Graduating from one of the premier business schools in the United States, I had a vision. A vision that involved becoming the next Rockefeller. I got a job in a great firm with an enticing pay package. The future was crystal-clear to me. I’d invest my hard earned cash in stock. When I got the required capital, I would start my own business. I was on Cloud 9! What I didn’t realize was that my life at that moment was simply the proverbial ‘calm before the storm’.In my first year of work as an Assistant Project Manager, I realized that I’d literally signed away 5 days of my week wholesale in my 3-year contract! My life moved from weekends to weekends. I gained a good knowledge of the stock market. I befriended some of the brokers working in the opposite skyscraper. My net worth was constantly on the rise. That was the only thing that kept me going. And what I lost in the process was something I wasn’t even aware of. I had no time to work out. I was living on processed foods. 5 cups of coffee a day and about 20 cigarettes a day. Whiskey, every night, just to get a good night’s sleep. My lifestyle was a shortcut to hell, paved in the zeal to create a heaven.
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Two years passed by. By now, I’d started to feel the stress involved in this whole corporate world. I almost doubled my cigarette and alcohol consumption. This helped me to cope with the increasing stress of being promoted to Project Manager. I just needed to work another year to fulfil the contract. At least that’s what I kept telling myself – though I knew the truth was that another pay raise and promotion was all it would take to get me to sign another contract. But life had other plans.
My workplace stress escalated to the point that I suffered from a heart attack. There were a couple of reasons for it. First and foremost, my lifestyle, which had already affected my cardiac system. But the more immediate trigger perhaps was the collapse of the stock market. I lost almost all the money I’d spent the last three years pushing myself to the brink of collapse to get. And what remained was now getting eaten up by my medical bills. My life was in ruins. I quit my job, thinking that I’d have to start all over again from scratch. There was an extreme necessity for me to change my lifestyle – something I thought would be virtually impossible in the corporate world. In fact, after the attack, I’d decided never to go back.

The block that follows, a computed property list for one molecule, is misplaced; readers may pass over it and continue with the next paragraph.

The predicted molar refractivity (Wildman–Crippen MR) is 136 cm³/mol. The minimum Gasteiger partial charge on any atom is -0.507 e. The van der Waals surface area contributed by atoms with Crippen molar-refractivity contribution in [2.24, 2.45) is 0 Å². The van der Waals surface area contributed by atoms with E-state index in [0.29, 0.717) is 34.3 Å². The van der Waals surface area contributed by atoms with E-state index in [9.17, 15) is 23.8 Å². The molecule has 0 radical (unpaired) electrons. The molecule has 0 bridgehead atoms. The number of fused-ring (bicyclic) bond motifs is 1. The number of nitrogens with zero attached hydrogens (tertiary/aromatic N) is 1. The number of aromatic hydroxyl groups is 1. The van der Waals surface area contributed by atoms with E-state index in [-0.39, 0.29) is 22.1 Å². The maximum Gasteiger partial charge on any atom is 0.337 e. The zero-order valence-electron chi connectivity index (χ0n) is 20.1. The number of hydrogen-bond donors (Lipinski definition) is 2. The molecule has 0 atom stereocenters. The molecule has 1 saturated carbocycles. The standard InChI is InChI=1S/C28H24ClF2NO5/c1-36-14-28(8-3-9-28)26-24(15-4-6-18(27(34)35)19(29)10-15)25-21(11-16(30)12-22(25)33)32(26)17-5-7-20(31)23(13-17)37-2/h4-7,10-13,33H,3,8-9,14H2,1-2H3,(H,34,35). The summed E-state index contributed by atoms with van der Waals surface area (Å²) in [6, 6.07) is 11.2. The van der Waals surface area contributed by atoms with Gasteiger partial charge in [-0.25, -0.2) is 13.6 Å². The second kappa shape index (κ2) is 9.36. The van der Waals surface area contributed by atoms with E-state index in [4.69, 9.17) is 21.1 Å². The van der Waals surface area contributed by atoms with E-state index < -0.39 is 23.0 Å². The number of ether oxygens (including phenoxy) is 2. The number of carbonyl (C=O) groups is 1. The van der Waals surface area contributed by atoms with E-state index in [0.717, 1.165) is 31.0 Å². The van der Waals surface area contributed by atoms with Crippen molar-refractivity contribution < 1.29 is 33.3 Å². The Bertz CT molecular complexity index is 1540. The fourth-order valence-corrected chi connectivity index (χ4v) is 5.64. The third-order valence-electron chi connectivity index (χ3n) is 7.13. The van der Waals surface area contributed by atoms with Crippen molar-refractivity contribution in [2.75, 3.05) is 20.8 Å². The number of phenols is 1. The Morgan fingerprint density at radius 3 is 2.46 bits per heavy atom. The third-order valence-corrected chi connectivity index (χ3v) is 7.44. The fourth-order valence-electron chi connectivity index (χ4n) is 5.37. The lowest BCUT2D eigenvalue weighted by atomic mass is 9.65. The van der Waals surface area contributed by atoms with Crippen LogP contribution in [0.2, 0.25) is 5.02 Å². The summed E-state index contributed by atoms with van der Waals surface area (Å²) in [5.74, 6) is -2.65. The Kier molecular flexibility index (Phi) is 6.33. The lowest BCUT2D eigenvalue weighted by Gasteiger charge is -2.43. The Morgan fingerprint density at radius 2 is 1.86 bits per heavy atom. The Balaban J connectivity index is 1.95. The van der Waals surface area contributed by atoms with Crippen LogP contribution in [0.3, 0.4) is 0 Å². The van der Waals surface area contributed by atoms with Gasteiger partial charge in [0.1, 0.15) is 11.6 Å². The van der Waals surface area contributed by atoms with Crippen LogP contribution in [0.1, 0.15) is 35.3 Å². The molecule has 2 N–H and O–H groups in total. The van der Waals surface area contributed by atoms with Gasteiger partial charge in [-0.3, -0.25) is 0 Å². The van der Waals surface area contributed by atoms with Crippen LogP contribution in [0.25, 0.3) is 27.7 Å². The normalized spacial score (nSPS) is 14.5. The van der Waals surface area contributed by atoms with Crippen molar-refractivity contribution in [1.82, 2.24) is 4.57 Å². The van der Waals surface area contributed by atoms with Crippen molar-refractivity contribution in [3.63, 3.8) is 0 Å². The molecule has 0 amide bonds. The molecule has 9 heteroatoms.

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But I eventually changed my mind. When I recovered, I built up the confidence to get back. I joined the same firm, at the same post that I’d resigned from. But this time, I swore I’d do things differently. I decided to dedicate an hour to workouts and another hour to meditation and yoga. Before reaching the office I made sure that I ate a healthy breakfast. I stopped eating fast foods, and learned to cook healthy and delicious meals. I quit smoking, and used e-cigarettes instead. I significantly cut down on my alcohol consumption – restricting myself to a can of beer a week.
The meditation and yoga certainly helped a lot. I was working the same number of hours with double the number of clients and employees, but meditating everyday gave me peace of mind. I came to realize that a lot of my stress was a product of my mind. And training my mind to be stress-free was the key to getting rid of my stress. Here are a few ways to go about that, which I learned from my personal experience. Firstly, the elixir is meditation, to keep yourself calm.
Secondly, you need to learn how to make your work fun, before it starts making fun of you. I’ve worked on several projects while listening to music. I just did my best to enjoy my work and my workday. I took a break every hour and went for a stroll. I rewarded myself by watching funny videos frequently during my breaks. And before long, I reaped the rewards of my changing lifestyle. I found the key to a successful corporate life. I now enjoy my job so much that I’m no longer even that concerned about starting my own firm. Though maybe someday, I’ll write a book or even start my own blog about the struggle against workplace stress.
To anyone else who finds themselves battling workplace stress, this is my simple piece of advice – You just need to take control of your work before it starts taking control of you.